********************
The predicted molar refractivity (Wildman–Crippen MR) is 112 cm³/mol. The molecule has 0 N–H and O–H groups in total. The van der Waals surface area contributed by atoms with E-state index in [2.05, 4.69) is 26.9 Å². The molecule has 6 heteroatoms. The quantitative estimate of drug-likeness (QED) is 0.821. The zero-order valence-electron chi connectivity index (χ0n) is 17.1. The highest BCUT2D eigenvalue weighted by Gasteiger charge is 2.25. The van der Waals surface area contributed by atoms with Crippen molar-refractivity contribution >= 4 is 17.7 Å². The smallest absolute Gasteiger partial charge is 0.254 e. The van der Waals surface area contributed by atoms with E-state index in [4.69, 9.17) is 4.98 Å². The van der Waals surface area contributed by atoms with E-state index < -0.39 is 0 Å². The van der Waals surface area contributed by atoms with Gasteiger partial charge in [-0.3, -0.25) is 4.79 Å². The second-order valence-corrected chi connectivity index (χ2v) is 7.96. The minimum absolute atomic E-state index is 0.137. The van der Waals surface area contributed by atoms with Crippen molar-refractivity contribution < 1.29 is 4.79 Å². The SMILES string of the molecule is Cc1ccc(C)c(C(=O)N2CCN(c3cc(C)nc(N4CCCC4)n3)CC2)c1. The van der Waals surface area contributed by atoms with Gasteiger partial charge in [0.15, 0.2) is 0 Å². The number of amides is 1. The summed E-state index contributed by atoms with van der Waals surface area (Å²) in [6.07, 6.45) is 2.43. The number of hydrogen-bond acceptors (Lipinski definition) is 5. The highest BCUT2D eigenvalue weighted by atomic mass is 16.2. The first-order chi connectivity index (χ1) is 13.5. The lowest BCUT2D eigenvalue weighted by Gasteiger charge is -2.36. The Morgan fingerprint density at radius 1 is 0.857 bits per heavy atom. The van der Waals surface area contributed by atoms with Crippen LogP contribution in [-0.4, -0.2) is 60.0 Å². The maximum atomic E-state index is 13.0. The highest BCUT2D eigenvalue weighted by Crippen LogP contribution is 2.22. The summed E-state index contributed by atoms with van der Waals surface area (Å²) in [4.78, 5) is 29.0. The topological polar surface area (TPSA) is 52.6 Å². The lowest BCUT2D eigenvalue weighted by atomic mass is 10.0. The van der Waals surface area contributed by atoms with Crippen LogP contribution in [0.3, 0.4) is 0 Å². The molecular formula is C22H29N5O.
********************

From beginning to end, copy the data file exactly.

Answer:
The predicted molar refractivity (Wildman–Crippen MR) is 112 cm³/mol. The molecule has 0 N–H and O–H groups in total. The van der Waals surface area contributed by atoms with E-state index in [2.05, 4.69) is 26.9 Å². The molecule has 6 heteroatoms. The quantitative estimate of drug-likeness (QED) is 0.821. The zero-order valence-electron chi connectivity index (χ0n) is 17.1. The highest BCUT2D eigenvalue weighted by Gasteiger charge is 2.25. The van der Waals surface area contributed by atoms with Crippen molar-refractivity contribution >= 4 is 17.7 Å². The smallest absolute Gasteiger partial charge is 0.254 e. The van der Waals surface area contributed by atoms with E-state index in [4.69, 9.17) is 4.98 Å². The van der Waals surface area contributed by atoms with E-state index < -0.39 is 0 Å². The van der Waals surface area contributed by atoms with Gasteiger partial charge in [-0.3, -0.25) is 4.79 Å². The second-order valence-corrected chi connectivity index (χ2v) is 7.96. The minimum absolute atomic E-state index is 0.137. The van der Waals surface area contributed by atoms with Crippen molar-refractivity contribution < 1.29 is 4.79 Å². The SMILES string of the molecule is Cc1ccc(C)c(C(=O)N2CCN(c3cc(C)nc(N4CCCC4)n3)CC2)c1. The van der Waals surface area contributed by atoms with Gasteiger partial charge in [0.15, 0.2) is 0 Å². The number of amides is 1. The summed E-state index contributed by atoms with van der Waals surface area (Å²) in [6.07, 6.45) is 2.43. The number of hydrogen-bond acceptors (Lipinski definition) is 5. The highest BCUT2D eigenvalue weighted by atomic mass is 16.2. The first-order chi connectivity index (χ1) is 13.5. The lowest BCUT2D eigenvalue weighted by Gasteiger charge is -2.36. The Morgan fingerprint density at radius 1 is 0.857 bits per heavy atom. The van der Waals surface area contributed by atoms with Crippen LogP contribution in [-0.4, -0.2) is 60.0 Å². The maximum atomic E-state index is 13.0. The highest BCUT2D eigenvalue weighted by Crippen LogP contribution is 2.22. The summed E-state index contributed by atoms with van der Waals surface area (Å²) in [4.78, 5) is 29.0. The topological polar surface area (TPSA) is 52.6 Å². The lowest BCUT2D eigenvalue weighted by atomic mass is 10.0. The van der Waals surface area contributed by atoms with Crippen LogP contribution in [0.3, 0.4) is 0 Å². The molecular formula is C22H29N5O.